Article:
I’m sorry if your heart broke today, but you just can’t say that.
Have you tried being more original?
If ten people fell in love today, then maybe you should try doing it tomorrow.
Have you ever thought about making your personal essay less personal?
Maybe you should dig a little deeper,
And if that isn’t unique enough, you should probably just lie.
Readers want to read things they can connect with,
But please don’t make them read something they’ve connected with before.
You have to tell them how they’re feeling before they even know that they’re feeling it.
But please make sure no one else has felt that way first.
Make sure you use interesting, unique language.
But take care to make it simple enough for your reader to understand.
You aren’t writing for you.
You’re writing for them.
But could you please make your writing a little more personal?
Have you ever tried feeling something unique?
Why be sad when you could be melancholy?
Your heart didn’t break, it was obliterated.
That sinking feeling in your chest? Maybe you should just call it quicksand.
Maybe if you string enough random words together, no one will realize that you don’t actually know what you’re talking about.
And maybe if you tell them that the sky is yellow and the grass is blue, you can be a revolutionary.
Try to convince them that depression is actually exhilarating,
And love is a lot less like how it is in the movies and more like being stuck in a corn maze in the middle of Illinois on a Tuesday in November.
Sounds refreshing, right?
Next, write a poem about grocery shopping,
But know that deep down, it’s really about your vagina.
Don’t you dare say what you actually want to though.
Hide it behind twenty-six irrelevant adjectives,
And a few nouns that couldn’t be any less related to what you’re writing about.
After all, it’s not about what you want to say, it’s about what the reader wants to read.
No one wants to hear your feminism.
Or the way you condemn the over-sexualization of the female body.
No, no, no, no.
Tell the reader how you want nothing more than to buy the finest loaf of bread your local grocery store has ever made,
But that you always put it back because you fear your palate isn’t sophisticated enough for it.
And that you just can’t handle something so prestigious.
Tell the reader how you almost bought that decadent triple-layer gelato, but you put it back for plain vanilla because you didn’t want to raise any eyebrows or cause an unnecessary commotion.
Write all about the split-second decision you always have to make between choosing the self-checkout and the regular checkout line.
Let them know how you have to assess what it is that you’re purchasing and who you’re purchasing it around before you can decide which route you should take.
Make sure they understand that even with an entire suburban oasis of decadence before you, you almost always have to settle for the plain and simple items that are just within your reach.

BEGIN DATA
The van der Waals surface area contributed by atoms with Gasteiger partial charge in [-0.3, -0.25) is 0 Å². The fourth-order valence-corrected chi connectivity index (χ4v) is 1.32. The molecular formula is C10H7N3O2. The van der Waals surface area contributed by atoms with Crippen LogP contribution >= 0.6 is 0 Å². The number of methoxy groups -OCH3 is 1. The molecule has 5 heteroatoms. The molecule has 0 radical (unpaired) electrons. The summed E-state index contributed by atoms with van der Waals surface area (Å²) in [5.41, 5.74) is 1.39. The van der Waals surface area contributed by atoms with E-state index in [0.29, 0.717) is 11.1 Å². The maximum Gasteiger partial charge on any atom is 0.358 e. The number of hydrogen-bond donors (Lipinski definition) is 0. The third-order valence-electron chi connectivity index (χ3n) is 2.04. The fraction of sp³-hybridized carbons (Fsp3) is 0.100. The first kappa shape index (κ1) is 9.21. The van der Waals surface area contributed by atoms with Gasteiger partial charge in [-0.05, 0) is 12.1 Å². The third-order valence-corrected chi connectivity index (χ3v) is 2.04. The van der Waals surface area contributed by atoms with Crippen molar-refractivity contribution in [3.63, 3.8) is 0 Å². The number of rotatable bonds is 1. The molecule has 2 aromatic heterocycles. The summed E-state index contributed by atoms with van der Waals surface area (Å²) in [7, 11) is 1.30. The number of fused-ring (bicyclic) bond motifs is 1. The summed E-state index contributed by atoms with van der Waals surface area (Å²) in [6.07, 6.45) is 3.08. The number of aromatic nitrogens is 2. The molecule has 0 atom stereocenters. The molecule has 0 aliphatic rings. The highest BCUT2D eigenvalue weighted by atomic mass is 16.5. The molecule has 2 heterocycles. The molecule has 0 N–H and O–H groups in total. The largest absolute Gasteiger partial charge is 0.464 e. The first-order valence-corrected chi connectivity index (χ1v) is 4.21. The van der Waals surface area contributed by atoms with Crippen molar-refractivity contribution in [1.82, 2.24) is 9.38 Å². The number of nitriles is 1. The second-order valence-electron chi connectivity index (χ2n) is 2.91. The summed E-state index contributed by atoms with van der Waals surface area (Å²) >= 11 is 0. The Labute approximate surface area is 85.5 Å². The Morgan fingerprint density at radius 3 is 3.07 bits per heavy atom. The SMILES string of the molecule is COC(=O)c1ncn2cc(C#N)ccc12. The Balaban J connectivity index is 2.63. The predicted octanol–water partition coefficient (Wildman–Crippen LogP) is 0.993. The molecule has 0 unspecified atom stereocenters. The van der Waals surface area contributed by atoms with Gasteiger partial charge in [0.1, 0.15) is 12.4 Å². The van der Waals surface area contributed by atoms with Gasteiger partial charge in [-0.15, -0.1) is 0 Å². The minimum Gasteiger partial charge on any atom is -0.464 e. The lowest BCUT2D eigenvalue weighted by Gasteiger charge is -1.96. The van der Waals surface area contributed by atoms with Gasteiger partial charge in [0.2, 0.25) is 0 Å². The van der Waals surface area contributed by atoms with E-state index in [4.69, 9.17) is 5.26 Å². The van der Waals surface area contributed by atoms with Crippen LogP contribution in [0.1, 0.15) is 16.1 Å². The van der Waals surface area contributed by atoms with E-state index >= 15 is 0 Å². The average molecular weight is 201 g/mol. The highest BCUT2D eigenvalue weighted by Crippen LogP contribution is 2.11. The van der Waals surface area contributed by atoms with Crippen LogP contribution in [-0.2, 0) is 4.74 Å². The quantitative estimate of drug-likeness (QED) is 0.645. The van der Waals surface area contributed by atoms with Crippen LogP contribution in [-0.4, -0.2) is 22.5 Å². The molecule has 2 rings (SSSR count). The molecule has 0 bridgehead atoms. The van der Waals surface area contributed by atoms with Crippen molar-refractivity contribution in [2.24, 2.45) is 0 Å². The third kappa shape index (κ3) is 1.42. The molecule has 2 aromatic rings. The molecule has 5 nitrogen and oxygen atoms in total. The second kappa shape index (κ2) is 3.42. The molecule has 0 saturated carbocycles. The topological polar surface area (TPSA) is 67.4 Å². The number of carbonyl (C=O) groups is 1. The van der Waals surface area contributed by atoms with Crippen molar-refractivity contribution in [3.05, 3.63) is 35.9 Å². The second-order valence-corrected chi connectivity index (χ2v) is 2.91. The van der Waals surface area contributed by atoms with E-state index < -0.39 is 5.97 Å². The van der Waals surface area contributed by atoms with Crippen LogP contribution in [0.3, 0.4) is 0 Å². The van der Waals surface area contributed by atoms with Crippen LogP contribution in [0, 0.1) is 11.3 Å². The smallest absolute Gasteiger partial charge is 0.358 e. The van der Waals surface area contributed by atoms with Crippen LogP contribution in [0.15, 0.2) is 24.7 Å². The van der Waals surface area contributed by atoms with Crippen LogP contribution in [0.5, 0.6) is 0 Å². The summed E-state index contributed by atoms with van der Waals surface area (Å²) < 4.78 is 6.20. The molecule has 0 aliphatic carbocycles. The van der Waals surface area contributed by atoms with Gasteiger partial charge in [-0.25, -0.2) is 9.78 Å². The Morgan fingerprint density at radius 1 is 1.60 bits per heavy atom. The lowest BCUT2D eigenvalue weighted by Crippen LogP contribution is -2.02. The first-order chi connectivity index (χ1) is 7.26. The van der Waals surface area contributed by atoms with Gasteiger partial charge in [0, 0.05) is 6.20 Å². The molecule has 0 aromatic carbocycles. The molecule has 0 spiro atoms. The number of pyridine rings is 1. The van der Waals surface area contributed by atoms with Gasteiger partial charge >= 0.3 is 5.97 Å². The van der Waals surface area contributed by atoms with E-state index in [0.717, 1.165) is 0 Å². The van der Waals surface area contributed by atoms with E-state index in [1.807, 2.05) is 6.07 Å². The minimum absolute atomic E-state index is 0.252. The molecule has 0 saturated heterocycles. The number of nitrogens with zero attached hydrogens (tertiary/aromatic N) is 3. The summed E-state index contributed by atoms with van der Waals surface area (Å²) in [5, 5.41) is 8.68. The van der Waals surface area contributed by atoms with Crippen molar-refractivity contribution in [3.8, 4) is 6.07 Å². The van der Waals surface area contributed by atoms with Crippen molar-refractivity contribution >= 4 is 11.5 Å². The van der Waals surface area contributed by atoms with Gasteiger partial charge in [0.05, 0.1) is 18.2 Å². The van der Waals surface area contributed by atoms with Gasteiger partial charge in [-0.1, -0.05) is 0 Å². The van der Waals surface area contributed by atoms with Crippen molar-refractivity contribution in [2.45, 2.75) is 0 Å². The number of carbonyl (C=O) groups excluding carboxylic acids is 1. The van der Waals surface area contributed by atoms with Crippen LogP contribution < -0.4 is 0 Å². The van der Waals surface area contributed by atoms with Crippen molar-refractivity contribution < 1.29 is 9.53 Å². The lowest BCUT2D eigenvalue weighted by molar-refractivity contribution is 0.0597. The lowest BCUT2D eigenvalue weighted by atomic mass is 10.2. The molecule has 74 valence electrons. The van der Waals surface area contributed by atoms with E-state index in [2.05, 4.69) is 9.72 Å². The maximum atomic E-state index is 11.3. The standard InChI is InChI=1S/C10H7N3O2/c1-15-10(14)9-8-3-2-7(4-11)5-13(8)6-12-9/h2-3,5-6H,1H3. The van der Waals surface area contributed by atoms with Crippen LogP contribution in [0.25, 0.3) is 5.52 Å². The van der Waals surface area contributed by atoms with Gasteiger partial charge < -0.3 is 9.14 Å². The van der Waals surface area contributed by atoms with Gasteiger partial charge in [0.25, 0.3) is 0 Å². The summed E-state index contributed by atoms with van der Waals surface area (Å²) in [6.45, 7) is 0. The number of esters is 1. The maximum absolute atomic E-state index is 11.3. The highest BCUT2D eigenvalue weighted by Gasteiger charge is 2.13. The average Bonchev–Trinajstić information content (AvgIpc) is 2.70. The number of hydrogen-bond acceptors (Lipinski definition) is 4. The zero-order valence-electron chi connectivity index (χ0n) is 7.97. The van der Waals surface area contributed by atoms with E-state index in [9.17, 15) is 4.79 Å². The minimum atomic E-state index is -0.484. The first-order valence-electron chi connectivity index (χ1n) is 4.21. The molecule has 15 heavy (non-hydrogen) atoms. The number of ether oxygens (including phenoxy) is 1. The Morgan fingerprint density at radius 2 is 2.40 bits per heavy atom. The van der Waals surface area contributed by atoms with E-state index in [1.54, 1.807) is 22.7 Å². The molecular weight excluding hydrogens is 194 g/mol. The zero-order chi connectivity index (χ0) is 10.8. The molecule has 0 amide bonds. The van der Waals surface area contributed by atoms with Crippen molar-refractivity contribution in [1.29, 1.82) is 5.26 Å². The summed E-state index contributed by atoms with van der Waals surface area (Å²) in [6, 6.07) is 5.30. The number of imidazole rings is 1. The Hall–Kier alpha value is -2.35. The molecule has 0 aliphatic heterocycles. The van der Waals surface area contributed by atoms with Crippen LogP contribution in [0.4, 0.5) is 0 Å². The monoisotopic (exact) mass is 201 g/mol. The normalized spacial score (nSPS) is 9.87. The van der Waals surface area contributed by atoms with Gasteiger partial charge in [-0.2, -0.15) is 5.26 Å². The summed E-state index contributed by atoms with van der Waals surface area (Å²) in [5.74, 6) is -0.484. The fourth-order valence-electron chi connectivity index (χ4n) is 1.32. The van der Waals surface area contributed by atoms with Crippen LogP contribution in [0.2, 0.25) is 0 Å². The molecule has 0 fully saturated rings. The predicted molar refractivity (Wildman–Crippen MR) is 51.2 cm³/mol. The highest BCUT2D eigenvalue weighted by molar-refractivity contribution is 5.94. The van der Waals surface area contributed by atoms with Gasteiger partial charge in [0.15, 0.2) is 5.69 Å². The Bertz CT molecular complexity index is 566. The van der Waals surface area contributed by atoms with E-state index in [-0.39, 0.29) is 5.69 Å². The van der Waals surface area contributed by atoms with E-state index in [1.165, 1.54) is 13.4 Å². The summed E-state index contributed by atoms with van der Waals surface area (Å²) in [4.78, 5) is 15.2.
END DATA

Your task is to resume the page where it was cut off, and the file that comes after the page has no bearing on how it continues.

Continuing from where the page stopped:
And I’m not even sure if you should get into bagging your groceries with them.
That could get to be a little too much.
A little too overdone.
Be gentle with your reader.
But also, make sure you really hit them where it hurts.
Make them weep and wish that they had never seen the words upon your page,
While also inspiring them to buy every copy of your book that they can find.
Confuse them so much that they have to keep reading your work, in hopes that one day, what you’re saying will actually make sense.
Make them feel stupid so that they never dare begin to write themselves.
Inspire them enough to promote your work, but not so much so that they want to become a writer just like you.
Remember, no one should ever be just like you.
Or feel the way that you feel.
You must feel things uniquely,
Or you are not allowed to feel at all.
Lose sight of the way your writing could help others grow,
And focus solely on it becoming incomprehensible art.
The type of work that makes people question everything, except for the cash in their wallet they will undoubtedly want to throw your way.
Remember, you are not writing to express yourself.
Or to connect with anyone who has ever felt the same way as you.
You are writing to be different.
You are writing to be the next “it” thing.
You are writing to create a world that has never been lived in before.
And you are planning to keep it that way.
Be the gatekeeper that tells other people to stop feeling what you’re feeling,
(But always take note of how they’re feeling, just in case you could utilize it later in your own work.)
Keep the tradition alive by pushing out the new,
And just recycling the same old bullshit.
Over and over and over again.
Remember, you can’t be sad anymore.
Your heart is not broken.
If you felt something that someone else has ever felt before, then I’m sorry, but you’ll have to change that fact.
Create a new persona for yourself.
A new set of feelings.
Today, I’m not sad. I’m a xylophone
My heart isn’t broken; it’s doing calculus.
I’m not having a bad day; I’m redecorating.
Craft a new language, and share it with no one.
But also make sure everyone understands it.
And try not to use too many metaphors because a lot of people before you have done that.
And we simply cannot have that.
Be everything and nothing all at once.
But also, forget that I said that because it’s been said before.
Instead of analyzing the deeper issue of why we are all so goddamn sad all of the time,
Just pretend it isn’t happening.
And call it something fun!
Because no one wants to read that you’re sad anymore.
That’s simply been overdone.